Abt Associates: Bold thinkers driving real-world impact
The United States Department of Agriculture (USDA) Food and Nutrition Service (FNS) has selected Abt Associates to lead a team that will evaluate a ground-breaking pilot program aimed at encouraging healthier eating among lower-income Americans. The Healthy Incentives Pilot (HIP) will enroll households in Hampden County, Massachusetts that participate in the Supplemental Nutrition Assistance Program (SNAP, formerly known as the Food Stamp Program). For every dollar participants spend on fruits and vegetables using their SNAP benefits cards, HIP will add 30 cents to the balance on their cards — thus cutting the cost of fruits and vegetables by almost one third.
The HIP is a creative response by the USDA/FNS to the Food, Conservation, and Energy Act of 2008, which called for a demonstration program to test ways to increase SNAP participants' consumption of fruits and vegetables including use of financial incentives at the point-of-sale. Fruit and vegetable intake reduces the long-term risk of obesity and also reduces the risk of chronic diseases including heart disease and cancer, the major causes of death in the United States.
Most adults fall far short of the fruit and vegetable intake goals of the federal Dietary Guidelines for Americans. Only 28.4 percent of adults meet the fruit guidelines, and only 32.5 percent meet the vegetable guidelines. SNAP participants and other low-income Americans are the people least likely to consume sufficient quantities of fruits and vegetables. Abt Associates is leading a team that includes Westat; the Atkins Center for Weight and Health at the University of California at Berkeley; and Imadgen, LLC. Collectively, this team has decades of experience executing nutrition program studies, implementing and analyzing experimental evaluations, conducting state-of-the-art nutrient data collection, and working with SNAP systems that manage administrative data and electronic benefits transfer (EBT).
As reported by the White House's Office of the First Lady, “One third of all children born in 2000 or later will suffer from diabetes at some point in their lives; many others will face chronic obesity-related health problems like heart disease, high blood pressure, cancer, and asthma. A recent study put the health care costs of obesity-related diseases at $147 billion per year. This epidemic also impacts the nation's security, as obesity is now one of the most common disqualifiers for military service.” As a complement to the Let's Move campaign against childhood obesity led by the First Lady, the Healthy Incentives Pilot aims to improve the diets of adult SNAP participants and their children.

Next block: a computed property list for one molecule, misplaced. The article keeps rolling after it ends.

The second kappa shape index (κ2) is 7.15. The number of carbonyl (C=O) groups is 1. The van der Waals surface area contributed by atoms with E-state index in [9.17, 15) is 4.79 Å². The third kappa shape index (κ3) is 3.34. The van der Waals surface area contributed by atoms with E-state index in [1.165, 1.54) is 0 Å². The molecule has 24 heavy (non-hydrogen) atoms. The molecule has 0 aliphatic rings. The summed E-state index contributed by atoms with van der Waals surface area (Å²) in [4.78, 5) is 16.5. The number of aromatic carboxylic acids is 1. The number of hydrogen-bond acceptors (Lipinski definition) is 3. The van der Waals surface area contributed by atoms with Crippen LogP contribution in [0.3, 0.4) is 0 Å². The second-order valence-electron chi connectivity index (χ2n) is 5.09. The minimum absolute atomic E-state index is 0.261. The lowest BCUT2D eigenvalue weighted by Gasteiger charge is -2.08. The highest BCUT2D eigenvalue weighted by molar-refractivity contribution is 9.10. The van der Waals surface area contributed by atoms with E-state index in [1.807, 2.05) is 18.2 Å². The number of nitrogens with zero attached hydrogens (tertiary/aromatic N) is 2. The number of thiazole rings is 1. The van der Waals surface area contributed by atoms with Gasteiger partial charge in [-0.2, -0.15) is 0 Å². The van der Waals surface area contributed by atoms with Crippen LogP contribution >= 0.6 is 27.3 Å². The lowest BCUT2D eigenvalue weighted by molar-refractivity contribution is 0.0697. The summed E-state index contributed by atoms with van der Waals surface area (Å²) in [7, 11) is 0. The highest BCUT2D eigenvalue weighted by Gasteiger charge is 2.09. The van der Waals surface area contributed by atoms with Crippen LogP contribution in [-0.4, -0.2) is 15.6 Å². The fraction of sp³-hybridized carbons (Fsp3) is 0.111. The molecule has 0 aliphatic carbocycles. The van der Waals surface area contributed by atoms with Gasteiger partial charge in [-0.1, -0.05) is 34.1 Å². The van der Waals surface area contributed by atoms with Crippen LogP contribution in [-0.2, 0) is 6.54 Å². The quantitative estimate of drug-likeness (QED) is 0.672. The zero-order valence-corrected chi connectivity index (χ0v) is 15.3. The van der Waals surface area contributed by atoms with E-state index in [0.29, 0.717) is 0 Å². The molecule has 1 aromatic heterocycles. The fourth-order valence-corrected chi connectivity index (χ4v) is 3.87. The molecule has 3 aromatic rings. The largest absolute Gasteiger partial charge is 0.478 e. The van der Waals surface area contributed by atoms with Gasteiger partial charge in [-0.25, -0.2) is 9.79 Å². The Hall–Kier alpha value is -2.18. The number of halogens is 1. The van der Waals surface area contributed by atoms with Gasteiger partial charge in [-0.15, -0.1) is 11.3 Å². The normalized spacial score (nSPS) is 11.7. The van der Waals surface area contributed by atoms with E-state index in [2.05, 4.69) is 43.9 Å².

Abt Associates researchers will work with officials in Hampden County to randomly assign SNAP participant households in the site where HIP is piloted to either a treatment group that receives the 30 percent incentive or a “business as usual” control group (which receives SNAP benefits, but without the incentive).
The researchers will then select a sub-sample of participants in the treatment and control groups, conduct a baseline interview with each, and then conduct two follow-up interviews. Using 24-hour dietary recalls and additional items, the interviews will measure the impact of the incentive on consumption of fruits and vegetables and on diet quality more generally.
Researchers will also measure impacts on food retailers and other SNAP stakeholders. The evaluation will assess the feasibility of HIP, the lessons learned, and the potential for implementing HIP nationwide.
Abt Associates is a mission-driven, global leader in research and program implementation in the fields of health, social and environmental policy, and international development. Known for its rigorous approach to solving complex challenges, Abt Associates is regularly ranked as one of the top 20 global research firms and one of the top 40 international development innovators. The company has multiple offices in the U.S. and program offices in more than 40 countries.